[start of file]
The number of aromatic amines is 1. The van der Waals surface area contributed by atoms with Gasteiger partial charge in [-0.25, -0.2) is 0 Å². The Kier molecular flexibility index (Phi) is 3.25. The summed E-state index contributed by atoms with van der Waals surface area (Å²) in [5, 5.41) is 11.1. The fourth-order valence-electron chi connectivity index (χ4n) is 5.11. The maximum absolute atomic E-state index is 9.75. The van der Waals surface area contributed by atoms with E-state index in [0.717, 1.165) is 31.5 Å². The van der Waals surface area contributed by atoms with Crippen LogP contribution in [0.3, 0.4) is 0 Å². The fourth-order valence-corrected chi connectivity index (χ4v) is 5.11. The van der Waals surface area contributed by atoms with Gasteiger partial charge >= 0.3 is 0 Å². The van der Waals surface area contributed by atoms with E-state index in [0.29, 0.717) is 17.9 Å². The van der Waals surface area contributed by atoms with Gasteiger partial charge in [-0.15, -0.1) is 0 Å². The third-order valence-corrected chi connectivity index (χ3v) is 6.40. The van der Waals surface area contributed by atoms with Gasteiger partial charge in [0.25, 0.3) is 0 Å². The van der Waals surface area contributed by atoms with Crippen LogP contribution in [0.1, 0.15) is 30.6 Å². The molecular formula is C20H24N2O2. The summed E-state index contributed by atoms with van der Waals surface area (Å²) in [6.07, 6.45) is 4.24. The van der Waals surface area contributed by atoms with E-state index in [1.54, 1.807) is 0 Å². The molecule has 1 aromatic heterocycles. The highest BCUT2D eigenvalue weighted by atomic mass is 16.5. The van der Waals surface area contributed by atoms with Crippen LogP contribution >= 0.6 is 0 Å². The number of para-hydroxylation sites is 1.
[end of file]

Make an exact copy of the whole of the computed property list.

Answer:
The number of aromatic amines is 1. The van der Waals surface area contributed by atoms with Gasteiger partial charge in [-0.25, -0.2) is 0 Å². The Kier molecular flexibility index (Phi) is 3.25. The summed E-state index contributed by atoms with van der Waals surface area (Å²) in [5, 5.41) is 11.1. The fourth-order valence-electron chi connectivity index (χ4n) is 5.11. The maximum absolute atomic E-state index is 9.75. The van der Waals surface area contributed by atoms with E-state index in [0.717, 1.165) is 31.5 Å². The van der Waals surface area contributed by atoms with Crippen LogP contribution in [0.3, 0.4) is 0 Å². The fourth-order valence-corrected chi connectivity index (χ4v) is 5.11. The van der Waals surface area contributed by atoms with Gasteiger partial charge >= 0.3 is 0 Å². The van der Waals surface area contributed by atoms with E-state index in [0.29, 0.717) is 17.9 Å². The van der Waals surface area contributed by atoms with Gasteiger partial charge in [-0.15, -0.1) is 0 Å². The third-order valence-corrected chi connectivity index (χ3v) is 6.40. The van der Waals surface area contributed by atoms with Gasteiger partial charge in [0.25, 0.3) is 0 Å². The van der Waals surface area contributed by atoms with Crippen LogP contribution in [0.1, 0.15) is 30.6 Å². The molecular formula is C20H24N2O2. The summed E-state index contributed by atoms with van der Waals surface area (Å²) in [6.07, 6.45) is 4.24. The van der Waals surface area contributed by atoms with E-state index in [1.54, 1.807) is 0 Å². The molecule has 1 aromatic heterocycles. The highest BCUT2D eigenvalue weighted by atomic mass is 16.5. The van der Waals surface area contributed by atoms with Crippen LogP contribution >= 0.6 is 0 Å². The number of para-hydroxylation sites is 1.